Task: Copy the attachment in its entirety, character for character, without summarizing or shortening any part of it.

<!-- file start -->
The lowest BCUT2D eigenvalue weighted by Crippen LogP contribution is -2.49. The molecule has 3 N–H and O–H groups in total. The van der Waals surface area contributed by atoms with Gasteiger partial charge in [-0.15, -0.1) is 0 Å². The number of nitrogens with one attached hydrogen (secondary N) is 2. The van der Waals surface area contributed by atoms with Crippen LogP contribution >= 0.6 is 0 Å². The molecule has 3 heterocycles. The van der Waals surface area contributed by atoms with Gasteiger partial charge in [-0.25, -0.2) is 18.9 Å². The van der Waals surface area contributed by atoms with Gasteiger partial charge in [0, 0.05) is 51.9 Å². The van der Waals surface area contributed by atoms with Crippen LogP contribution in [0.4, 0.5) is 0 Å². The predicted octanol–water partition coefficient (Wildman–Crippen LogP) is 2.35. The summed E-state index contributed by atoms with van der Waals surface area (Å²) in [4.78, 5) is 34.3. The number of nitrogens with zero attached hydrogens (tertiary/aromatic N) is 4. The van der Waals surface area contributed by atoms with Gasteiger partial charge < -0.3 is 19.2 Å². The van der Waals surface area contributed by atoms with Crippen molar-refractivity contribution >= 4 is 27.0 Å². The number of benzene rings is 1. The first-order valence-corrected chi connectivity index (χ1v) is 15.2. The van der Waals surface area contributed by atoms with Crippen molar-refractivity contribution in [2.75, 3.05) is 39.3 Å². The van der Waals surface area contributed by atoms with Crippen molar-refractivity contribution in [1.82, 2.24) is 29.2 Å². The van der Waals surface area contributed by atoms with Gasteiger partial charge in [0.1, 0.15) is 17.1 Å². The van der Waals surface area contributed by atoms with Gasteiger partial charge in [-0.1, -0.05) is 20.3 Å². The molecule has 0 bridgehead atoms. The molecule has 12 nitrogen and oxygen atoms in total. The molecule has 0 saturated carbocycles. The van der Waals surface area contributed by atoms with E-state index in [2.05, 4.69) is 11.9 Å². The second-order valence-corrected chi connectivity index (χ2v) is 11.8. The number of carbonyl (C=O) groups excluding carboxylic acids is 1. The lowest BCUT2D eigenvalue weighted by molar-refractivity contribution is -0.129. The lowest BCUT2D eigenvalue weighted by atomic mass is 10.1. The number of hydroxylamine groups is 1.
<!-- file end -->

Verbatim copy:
The lowest BCUT2D eigenvalue weighted by Crippen LogP contribution is -2.49. The molecule has 3 N–H and O–H groups in total. The van der Waals surface area contributed by atoms with Gasteiger partial charge in [-0.15, -0.1) is 0 Å². The number of nitrogens with one attached hydrogen (secondary N) is 2. The van der Waals surface area contributed by atoms with Crippen LogP contribution >= 0.6 is 0 Å². The molecule has 3 heterocycles. The van der Waals surface area contributed by atoms with Gasteiger partial charge in [-0.25, -0.2) is 18.9 Å². The van der Waals surface area contributed by atoms with Gasteiger partial charge in [0, 0.05) is 51.9 Å². The van der Waals surface area contributed by atoms with Crippen LogP contribution in [0.4, 0.5) is 0 Å². The predicted octanol–water partition coefficient (Wildman–Crippen LogP) is 2.35. The summed E-state index contributed by atoms with van der Waals surface area (Å²) in [4.78, 5) is 34.3. The number of nitrogens with zero attached hydrogens (tertiary/aromatic N) is 4. The van der Waals surface area contributed by atoms with Gasteiger partial charge < -0.3 is 19.2 Å². The van der Waals surface area contributed by atoms with Crippen molar-refractivity contribution >= 4 is 27.0 Å². The number of benzene rings is 1. The first-order valence-corrected chi connectivity index (χ1v) is 15.2. The van der Waals surface area contributed by atoms with Crippen molar-refractivity contribution in [2.75, 3.05) is 39.3 Å². The van der Waals surface area contributed by atoms with Crippen molar-refractivity contribution in [1.82, 2.24) is 29.2 Å². The van der Waals surface area contributed by atoms with Gasteiger partial charge in [0.1, 0.15) is 17.1 Å². The van der Waals surface area contributed by atoms with Gasteiger partial charge in [-0.1, -0.05) is 20.3 Å². The molecule has 0 bridgehead atoms. The molecule has 12 nitrogen and oxygen atoms in total. The molecule has 0 saturated carbocycles. The van der Waals surface area contributed by atoms with E-state index in [2.05, 4.69) is 11.9 Å². The second-order valence-corrected chi connectivity index (χ2v) is 11.8. The number of carbonyl (C=O) groups excluding carboxylic acids is 1. The lowest BCUT2D eigenvalue weighted by molar-refractivity contribution is -0.129. The lowest BCUT2D eigenvalue weighted by atomic mass is 10.1. The number of hydroxylamine groups is 1.